Guardians of Pennsylvania’s Aquatic Treasures: The Vital Role of Waterways Conservation Officers

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HARRISBURG, PA — The Pennsylvania Fish and Boat Commission (PFBC) is on the hunt for the 26th class of Waterways Conservation Officer (WCO) Trainees, marking another year of commitment to maintaining the ecological balance of the state’s vast waterways. With 86,000 miles of rivers, streams, and lakes under its purview, the PFBC’s mission to conserve, protect, and enhance aquatic resources is a task of Herculean proportions, one that underscores the critical role played by WCOs.

Waterways Conservation Officers are more than just law enforcement professionals; they are the custodians of Pennsylvania’s aquatic ecosystems. Their work plays a pivotal role in preserving fishing and boating opportunities, as well as safeguarding the habitats of hundreds of species of fish, reptiles, and amphibians native to Pennsylvania.

“The job is full of adventure, and no two days of work are ever the same,” says Col. Clyde Warner, Director of the PFBC Bureau of Law Enforcement. Indeed, WCOs undertake a myriad of responsibilities, from enforcing fish and boat laws and ensuring watercraft safety to conducting environmental protection efforts. They are also tasked with educating the public about responsible fishing, boating, and wildlife conservation practices.

So, why are these officers so crucial to Pennsylvania?

Firstly, WCOs play a key role in protecting and conserving aquatic biodiversity. Pennsylvania’s waterways are home to a rich array of species, some of which are endangered or vulnerable. By enforcing fishing and boating rules, WCOs help to ensure sustainable practices that do not harm these species or their habitats.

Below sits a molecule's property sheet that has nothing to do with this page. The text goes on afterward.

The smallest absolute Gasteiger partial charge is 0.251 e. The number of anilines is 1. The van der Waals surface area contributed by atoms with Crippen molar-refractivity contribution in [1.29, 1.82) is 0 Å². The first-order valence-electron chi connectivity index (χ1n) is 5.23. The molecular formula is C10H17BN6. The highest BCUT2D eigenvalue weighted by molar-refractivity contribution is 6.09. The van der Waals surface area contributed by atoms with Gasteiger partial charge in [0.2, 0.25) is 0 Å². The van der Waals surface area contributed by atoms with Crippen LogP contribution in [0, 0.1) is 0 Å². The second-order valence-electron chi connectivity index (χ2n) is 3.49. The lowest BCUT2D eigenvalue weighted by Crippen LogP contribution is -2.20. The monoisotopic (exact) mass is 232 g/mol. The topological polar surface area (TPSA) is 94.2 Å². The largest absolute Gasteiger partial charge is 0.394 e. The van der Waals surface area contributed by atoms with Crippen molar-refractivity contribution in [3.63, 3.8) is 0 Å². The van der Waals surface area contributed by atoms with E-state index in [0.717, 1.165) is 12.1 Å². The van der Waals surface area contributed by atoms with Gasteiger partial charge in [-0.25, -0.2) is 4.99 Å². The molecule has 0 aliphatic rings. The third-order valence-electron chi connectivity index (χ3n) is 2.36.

Secondly, WCOs contribute to public safety. They enforce regulations related to watercraft safety, minimizing accidents and injuries on Pennsylvania’s waters. They also respond to emergencies, providing vital support in rescue operations.

Thirdly, these officers are instrumental in preserving the recreational value of Pennsylvania’s waterways. They ensure that everyone has a fair opportunity to enjoy fishing and boating activities. By enforcing laws against overfishing or illegal fishing practices, WCOs help maintain healthy fish populations that are crucial for recreational fishing.

Lastly, WCOs play an essential role in environmental education. They often interact with the public, providing information about conservation and safe boating practices. This helps to foster a culture of respect for nature and encourages responsible use of the state’s aquatic resources.

The PFBC is inviting applications for its 26th class of WCO Trainees until February 5, 2024. The selected applicants will undergo rigorous training at various sites across the Commonwealth, including the PFBC’s H.R. Stackhouse School of Fishery Conservation and Watercraft Safety. The curriculum will cover law enforcement principles, fish and boat laws, watercraft safety, environmental protection, and more.

The new trainees are expected to report for training later this year and graduate in the summer of 2025, ready to take up the mantle of protecting Pennsylvania’s aquatic treasures. Aspiring WCOs must be Pennsylvania residents, possess a valid driver’s license, be at least 21 years old, have a high school diploma or GED, and pass a criminal history background check.

To apply, please note that applications will exclusively be accepted online. To access the announcement and submit your application, visit the Pennsylvania employment website at For comprehensive details about the position, those interested are encouraged to visit the WCO Recruitment page on the PFBC website. Should you require any further information or assistance, email

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